The first step towards using a tool is knowing that it exists. When so many communities don’t have access to basics like cell phone service, or internet, it’s easy to think that things like blockchain, AI or virtual reality are out of your grasp.
Indigenous communities are decades ahead in terms of thought, the only struggle has been in regards to implementation.
You don’t need to adopt past technology in order to implement future technology. While larger governments and institutions figure out how to integrate new systems into their old systems, you can just jump ahead.
Blockchain is just an immutable, distributed database. It’s a record of transactions that no one can alter, and everyone can see. It’s ideal for situations where you have to deal with a party that you don't know if you can trust.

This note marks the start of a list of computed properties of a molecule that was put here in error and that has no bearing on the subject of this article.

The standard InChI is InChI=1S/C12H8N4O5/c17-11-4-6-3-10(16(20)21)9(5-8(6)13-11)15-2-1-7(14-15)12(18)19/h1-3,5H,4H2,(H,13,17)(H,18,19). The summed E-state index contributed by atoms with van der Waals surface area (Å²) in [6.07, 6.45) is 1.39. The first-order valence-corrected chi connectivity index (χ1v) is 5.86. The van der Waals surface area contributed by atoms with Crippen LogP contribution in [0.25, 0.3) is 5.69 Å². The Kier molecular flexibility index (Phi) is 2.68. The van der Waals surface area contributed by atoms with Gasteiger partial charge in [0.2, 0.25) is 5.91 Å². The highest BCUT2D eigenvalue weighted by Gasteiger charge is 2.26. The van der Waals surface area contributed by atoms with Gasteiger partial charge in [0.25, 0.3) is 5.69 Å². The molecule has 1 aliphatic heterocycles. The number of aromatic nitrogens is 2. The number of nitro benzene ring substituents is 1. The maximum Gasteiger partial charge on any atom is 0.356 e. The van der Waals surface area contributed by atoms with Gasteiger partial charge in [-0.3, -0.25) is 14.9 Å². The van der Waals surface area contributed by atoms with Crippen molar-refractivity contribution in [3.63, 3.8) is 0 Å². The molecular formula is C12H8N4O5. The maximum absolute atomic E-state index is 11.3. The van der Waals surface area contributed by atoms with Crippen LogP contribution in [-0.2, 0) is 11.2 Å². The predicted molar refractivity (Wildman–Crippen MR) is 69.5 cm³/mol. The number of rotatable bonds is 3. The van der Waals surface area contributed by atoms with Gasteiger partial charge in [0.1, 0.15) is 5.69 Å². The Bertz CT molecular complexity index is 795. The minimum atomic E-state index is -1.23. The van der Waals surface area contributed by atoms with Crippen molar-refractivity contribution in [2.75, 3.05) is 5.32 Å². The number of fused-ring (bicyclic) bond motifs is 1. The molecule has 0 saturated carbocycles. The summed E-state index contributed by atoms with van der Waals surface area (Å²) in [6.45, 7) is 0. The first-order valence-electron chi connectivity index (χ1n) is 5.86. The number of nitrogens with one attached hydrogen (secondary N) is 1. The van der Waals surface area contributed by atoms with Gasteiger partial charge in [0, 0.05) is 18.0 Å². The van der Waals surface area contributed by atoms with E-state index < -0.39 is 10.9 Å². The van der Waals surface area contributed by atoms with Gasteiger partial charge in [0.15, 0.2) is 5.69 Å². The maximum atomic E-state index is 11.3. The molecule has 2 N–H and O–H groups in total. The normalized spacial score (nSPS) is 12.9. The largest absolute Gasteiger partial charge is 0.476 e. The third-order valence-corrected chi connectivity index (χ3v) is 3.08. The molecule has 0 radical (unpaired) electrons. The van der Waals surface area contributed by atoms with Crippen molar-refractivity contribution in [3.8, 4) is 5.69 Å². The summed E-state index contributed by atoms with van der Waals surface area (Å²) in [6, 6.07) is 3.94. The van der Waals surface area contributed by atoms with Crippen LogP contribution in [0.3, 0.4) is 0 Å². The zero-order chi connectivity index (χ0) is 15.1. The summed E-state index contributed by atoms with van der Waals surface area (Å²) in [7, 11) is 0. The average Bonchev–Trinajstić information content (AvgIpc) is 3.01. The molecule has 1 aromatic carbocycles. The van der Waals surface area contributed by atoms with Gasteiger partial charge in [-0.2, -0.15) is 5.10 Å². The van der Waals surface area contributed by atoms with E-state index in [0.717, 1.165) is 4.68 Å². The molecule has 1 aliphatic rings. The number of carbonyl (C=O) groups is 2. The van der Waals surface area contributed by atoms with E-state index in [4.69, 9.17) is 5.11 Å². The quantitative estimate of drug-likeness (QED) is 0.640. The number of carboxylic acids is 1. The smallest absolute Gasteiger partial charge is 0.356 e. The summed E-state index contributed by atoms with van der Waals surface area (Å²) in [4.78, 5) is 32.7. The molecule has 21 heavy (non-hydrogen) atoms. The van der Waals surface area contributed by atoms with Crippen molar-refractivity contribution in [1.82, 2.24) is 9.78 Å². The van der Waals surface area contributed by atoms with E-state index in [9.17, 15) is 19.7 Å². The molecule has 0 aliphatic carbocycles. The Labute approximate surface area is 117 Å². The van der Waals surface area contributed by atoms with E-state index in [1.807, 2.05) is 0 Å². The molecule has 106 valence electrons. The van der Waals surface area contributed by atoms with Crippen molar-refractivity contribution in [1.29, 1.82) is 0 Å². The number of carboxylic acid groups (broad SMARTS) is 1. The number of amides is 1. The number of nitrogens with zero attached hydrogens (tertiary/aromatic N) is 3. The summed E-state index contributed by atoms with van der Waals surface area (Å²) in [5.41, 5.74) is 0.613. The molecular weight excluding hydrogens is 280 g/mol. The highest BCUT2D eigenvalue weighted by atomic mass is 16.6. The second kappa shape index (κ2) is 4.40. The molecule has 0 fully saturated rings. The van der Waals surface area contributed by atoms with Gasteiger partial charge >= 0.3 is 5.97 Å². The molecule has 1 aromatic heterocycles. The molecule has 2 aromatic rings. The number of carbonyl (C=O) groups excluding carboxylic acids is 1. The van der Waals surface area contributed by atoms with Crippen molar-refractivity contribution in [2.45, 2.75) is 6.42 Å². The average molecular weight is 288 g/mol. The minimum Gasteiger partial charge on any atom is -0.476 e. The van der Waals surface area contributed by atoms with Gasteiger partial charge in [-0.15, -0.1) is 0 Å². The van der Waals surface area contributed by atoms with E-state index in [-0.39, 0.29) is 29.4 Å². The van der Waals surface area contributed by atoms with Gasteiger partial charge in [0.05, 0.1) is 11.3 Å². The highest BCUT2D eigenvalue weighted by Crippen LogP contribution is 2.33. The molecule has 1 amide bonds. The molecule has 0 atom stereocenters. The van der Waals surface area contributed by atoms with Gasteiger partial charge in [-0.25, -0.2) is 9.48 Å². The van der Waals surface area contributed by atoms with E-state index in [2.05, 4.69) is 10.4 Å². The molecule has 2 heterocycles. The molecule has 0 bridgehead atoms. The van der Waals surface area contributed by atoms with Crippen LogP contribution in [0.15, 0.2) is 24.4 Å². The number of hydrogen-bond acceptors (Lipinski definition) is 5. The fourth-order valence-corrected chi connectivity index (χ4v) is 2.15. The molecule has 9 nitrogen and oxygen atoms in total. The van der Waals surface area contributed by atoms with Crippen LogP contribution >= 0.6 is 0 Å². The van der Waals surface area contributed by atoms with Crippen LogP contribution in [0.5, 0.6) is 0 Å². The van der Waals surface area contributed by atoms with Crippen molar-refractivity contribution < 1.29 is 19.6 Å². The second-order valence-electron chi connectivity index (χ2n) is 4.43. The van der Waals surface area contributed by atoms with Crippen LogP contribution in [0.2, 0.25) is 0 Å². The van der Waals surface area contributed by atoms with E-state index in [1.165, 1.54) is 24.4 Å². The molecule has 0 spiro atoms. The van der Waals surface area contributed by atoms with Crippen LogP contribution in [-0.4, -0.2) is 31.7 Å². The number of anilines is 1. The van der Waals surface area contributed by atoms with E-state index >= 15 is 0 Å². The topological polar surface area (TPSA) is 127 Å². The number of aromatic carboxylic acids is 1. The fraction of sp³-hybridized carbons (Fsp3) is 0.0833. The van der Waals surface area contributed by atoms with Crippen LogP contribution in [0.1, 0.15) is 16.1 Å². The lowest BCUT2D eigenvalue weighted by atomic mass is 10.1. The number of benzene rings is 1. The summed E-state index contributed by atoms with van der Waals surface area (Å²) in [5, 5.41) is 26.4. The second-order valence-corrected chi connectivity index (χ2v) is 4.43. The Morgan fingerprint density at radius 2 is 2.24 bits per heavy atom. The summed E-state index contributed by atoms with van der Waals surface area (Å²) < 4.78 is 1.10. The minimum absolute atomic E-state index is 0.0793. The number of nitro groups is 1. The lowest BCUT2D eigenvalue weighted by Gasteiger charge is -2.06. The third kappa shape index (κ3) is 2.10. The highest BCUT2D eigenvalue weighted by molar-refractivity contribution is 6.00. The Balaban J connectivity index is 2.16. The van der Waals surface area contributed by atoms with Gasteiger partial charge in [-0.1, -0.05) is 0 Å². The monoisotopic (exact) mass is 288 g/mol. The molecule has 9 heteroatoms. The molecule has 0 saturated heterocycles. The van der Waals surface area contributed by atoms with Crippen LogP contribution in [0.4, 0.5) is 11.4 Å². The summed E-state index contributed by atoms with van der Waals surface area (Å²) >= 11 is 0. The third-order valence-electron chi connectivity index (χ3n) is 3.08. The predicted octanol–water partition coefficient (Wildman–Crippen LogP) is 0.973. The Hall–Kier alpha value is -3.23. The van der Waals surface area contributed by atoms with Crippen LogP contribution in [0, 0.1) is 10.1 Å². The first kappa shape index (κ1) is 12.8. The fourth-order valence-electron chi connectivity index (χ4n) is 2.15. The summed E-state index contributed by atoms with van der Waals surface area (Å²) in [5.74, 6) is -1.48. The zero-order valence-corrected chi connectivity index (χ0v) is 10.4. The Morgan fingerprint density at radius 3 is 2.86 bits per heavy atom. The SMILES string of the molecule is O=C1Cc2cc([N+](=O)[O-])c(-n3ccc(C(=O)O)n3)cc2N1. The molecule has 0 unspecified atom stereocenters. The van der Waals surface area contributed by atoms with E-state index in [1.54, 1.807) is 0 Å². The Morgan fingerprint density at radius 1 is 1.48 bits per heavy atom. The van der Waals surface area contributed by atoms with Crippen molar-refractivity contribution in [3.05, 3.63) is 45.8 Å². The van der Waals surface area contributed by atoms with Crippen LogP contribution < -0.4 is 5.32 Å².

There's no better argument for trustless systems than the relationship between Indigenous people and the Canadian government.
It may seem like adopting technology is a step in the wrong direction towards a return to traditional systems of governance and Indigenous knowledge, but it’s just a tool. From AI applications for language, to blockchain applications for tracking traditional medicines, there are infinite possibilities for how technology can be used to enhance and preserve Indigenous culture.